My Zero Waste Necessities


Let me start by saying that I am not completely “zero waste.” I do, however, try to live as closely to this lifestyle as possible. Also I despise plastic and what it is doing to our lovely earth, so I do everything in my power to keep it at arm’s length. For me, this meant making a few simple switches in my day-to-day. Keeping plastic at bay means never leaving home without a few essentials.


1. THE CANVAS BAG. If you’ve been around the idea of zero waste for any amount of time, you’ve most likely heard of The Trusty Canvas Bag. Seriously, everyone is raving about them. It may seem a little laughable at first, but this guy can be a no-plastic-please life saver. It is truly an all-purpose bag. Purse, groceries, thrift store, whatever. I usually take this one (which cam from the Colosseum in Rome) to either the library or the book store, when I need something more durable to carry all my heavy books around.                                                                                                                                                                                                                                                                                                         20170119_160500

2. REUSABLE BAGS. I truly never leave home without my little reusable bags. I have two: the white one, which is smaller; and the one folded into a pouch that has Vermeer’s Girl with a Pearl Earring on it (and folds out to be huuge.) They both fold down into pouches that make them pocket-sized, so super easy to take places. They are always in my bag/backpack, even if I’m not planning on shopping. I never want to be caught in a situation and have to resort to plastic. It’s happened to me a couple of times in the passed few months. I just had to say “no plastic bag” and carry my items out, luckily I was only in for some cough drops (unfortunately packed in plastic ugh). Having it at the ready helps remind the cashier that I don’t want or need a plastic bag. Sometimes they don’t even ask and put the item in the bag anyway, and when I remind them I have my own they throw it away. Ultimate frustration. Quitting plastic bags is a must, because as I’ve mentioned before, plastic bags are one of the biggest pollution culprits.


3. STAINLESS STEEL WATER BOTTLE. I drink a ton of water, and my Klean Kanteen and I are basically inseparable. What was life before we met? A desert full of plastic water bottles, probably. Any reusable water bottle will do of course, but I love my Kanteen because there is no plastic involved at all. Just stainless steel and sustainably sourced bamboo. No more desert, no more disposable plastic water bottles.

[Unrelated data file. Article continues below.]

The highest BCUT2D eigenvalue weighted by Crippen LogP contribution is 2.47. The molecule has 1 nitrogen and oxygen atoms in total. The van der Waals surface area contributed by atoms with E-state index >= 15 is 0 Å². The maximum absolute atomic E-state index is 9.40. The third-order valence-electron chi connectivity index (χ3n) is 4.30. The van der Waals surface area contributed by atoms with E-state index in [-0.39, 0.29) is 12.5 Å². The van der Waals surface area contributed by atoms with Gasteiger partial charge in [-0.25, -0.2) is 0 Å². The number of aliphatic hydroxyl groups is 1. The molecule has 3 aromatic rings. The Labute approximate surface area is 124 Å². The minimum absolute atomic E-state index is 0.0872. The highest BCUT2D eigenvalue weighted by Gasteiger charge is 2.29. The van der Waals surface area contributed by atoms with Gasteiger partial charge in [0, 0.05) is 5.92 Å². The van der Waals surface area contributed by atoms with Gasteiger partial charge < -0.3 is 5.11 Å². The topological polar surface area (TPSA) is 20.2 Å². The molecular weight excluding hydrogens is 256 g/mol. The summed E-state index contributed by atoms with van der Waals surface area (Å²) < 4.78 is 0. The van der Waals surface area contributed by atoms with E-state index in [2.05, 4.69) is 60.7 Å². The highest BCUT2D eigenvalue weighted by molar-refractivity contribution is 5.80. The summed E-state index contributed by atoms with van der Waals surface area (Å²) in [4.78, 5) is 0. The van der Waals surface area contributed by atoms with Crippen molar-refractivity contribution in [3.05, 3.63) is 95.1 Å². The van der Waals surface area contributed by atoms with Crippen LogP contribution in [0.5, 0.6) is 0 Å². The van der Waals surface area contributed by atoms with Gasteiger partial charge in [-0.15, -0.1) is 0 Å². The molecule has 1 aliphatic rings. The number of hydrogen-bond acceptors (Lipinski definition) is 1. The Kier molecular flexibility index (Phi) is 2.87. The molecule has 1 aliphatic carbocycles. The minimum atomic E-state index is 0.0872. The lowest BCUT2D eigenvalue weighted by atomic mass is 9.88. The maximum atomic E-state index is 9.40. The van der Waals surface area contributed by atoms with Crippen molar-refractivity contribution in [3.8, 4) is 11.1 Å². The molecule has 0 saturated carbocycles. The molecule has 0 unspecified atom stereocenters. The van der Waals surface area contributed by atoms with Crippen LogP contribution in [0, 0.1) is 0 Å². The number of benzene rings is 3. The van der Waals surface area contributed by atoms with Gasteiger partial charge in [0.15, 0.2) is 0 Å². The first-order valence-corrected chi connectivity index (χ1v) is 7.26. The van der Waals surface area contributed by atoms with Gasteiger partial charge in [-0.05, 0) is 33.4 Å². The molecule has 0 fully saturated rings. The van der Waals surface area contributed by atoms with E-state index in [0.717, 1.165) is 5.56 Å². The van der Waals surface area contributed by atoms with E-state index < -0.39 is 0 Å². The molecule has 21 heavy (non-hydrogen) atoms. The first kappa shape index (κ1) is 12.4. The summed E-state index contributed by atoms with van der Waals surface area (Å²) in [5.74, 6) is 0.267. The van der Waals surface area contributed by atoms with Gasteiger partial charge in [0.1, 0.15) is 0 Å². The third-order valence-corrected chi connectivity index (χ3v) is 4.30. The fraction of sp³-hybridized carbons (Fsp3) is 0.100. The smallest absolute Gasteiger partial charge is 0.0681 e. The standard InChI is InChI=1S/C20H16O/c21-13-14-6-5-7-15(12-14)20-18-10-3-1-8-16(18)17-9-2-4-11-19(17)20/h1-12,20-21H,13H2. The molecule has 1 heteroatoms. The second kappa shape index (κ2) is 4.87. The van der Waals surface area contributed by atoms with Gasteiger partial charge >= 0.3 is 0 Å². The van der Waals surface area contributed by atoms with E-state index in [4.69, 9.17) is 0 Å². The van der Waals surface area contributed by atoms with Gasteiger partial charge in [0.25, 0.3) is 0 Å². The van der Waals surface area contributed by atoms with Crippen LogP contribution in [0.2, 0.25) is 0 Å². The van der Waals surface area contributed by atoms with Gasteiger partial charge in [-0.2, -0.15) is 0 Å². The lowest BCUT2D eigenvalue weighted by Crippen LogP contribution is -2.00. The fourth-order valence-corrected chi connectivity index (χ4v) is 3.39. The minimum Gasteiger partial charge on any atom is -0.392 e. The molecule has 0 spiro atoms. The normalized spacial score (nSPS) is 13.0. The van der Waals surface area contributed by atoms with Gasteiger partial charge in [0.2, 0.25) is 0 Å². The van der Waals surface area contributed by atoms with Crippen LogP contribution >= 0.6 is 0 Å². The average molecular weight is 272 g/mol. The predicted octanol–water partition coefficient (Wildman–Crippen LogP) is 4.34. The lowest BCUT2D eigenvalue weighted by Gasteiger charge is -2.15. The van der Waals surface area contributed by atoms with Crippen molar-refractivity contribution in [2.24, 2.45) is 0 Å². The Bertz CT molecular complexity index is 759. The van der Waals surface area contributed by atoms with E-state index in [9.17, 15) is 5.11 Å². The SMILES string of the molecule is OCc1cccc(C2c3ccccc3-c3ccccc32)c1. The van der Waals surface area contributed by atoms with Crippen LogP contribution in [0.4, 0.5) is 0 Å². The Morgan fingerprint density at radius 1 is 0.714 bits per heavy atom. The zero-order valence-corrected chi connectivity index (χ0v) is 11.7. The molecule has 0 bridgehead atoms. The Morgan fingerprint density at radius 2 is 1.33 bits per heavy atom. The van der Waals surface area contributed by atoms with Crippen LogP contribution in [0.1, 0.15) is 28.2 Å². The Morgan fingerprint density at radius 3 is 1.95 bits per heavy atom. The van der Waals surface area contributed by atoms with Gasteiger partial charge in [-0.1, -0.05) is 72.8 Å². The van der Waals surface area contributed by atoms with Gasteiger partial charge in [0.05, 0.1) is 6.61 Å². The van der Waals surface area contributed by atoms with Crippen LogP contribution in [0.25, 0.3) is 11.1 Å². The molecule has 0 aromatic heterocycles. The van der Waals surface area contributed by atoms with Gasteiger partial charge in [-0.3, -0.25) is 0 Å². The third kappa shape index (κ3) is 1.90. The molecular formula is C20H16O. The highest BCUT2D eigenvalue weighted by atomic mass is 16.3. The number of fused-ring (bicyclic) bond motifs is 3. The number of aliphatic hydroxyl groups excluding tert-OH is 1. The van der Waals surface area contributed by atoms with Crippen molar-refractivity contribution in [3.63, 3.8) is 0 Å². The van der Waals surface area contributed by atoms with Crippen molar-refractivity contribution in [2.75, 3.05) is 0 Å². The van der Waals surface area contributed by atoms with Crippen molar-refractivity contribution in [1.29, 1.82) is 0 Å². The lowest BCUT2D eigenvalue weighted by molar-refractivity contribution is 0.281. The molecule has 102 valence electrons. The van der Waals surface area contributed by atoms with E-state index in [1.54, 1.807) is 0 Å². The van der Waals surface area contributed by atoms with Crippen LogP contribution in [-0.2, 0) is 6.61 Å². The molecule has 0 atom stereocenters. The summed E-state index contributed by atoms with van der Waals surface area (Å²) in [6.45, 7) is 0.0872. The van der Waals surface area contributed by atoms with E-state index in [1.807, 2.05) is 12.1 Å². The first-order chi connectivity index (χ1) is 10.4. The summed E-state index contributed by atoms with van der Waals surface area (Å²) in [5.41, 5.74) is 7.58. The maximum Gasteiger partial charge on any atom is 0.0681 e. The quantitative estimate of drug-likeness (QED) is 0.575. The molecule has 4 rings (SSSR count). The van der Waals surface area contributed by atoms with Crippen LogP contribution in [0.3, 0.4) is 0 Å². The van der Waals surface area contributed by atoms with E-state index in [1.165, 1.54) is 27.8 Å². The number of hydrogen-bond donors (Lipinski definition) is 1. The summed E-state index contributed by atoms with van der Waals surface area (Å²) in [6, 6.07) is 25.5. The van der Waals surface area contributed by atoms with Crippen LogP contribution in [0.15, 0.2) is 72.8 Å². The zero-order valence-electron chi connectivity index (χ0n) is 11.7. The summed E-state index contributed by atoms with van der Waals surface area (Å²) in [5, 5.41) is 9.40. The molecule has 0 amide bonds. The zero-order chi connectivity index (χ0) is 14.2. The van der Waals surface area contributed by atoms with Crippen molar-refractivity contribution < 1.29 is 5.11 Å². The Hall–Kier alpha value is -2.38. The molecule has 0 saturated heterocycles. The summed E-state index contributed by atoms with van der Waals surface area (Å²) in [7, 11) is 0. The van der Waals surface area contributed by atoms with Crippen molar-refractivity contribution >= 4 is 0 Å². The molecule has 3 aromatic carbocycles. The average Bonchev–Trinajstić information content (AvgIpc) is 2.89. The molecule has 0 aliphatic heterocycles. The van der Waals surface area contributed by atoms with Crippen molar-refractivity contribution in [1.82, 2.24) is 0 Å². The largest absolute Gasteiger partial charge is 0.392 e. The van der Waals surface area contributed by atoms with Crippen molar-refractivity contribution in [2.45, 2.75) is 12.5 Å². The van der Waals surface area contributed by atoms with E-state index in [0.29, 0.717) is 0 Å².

4. STAINLESS STEEL STRAW, COTTON SQUARES. I always keep a stainless steel straw and some little cotton squares (yes I knitted them myself) on me in a little pouch. The straw is handy when I stop somewhere to get a drink or eat so I can successfully refuse a plastic one. Usually just saying “no straw” won’t get you anywhere, as the waiter/waitress can easily forget and put one in your drink along with everyone else’s. When you say “not straw please, I have my own” whilst waving it around, they are more likely to remember. It may also spark a dialogue about the plastic straw problem. The little cotton squares are multi-purpose. Spills, coaster, napkin alternative. You name it. While at home, I have several others that I use as a cotton ball alternative.


5. MASON JAR. I don’t always carry one with me, because then wait and space would become an issue. But, if I’m going out to eat I will either take a jar or Tupperware with me for my leftovers so I can avoid Styrofoam and other non-recyclable take away containers. But honestly wow, what a multipurpose tool. I use and reuse jars of varying shapes and sizes for everything. Tea, bathroom products, canned goods, leftovers, take away lunches, candles, bulk buying, plants, money, smoothies. The best part is, it can be washed out and used again and again and again, until it shatters. And even then, glass can be recycled infinitely without deteriorating. What can’t you do with a good ol’ jar?


It’s not about being perfect, it’s just about reducing my waste where I can. These few items prevent me from using one-time, disposable things that will later pollute our land and water. They keep my conscience and the earth clean.


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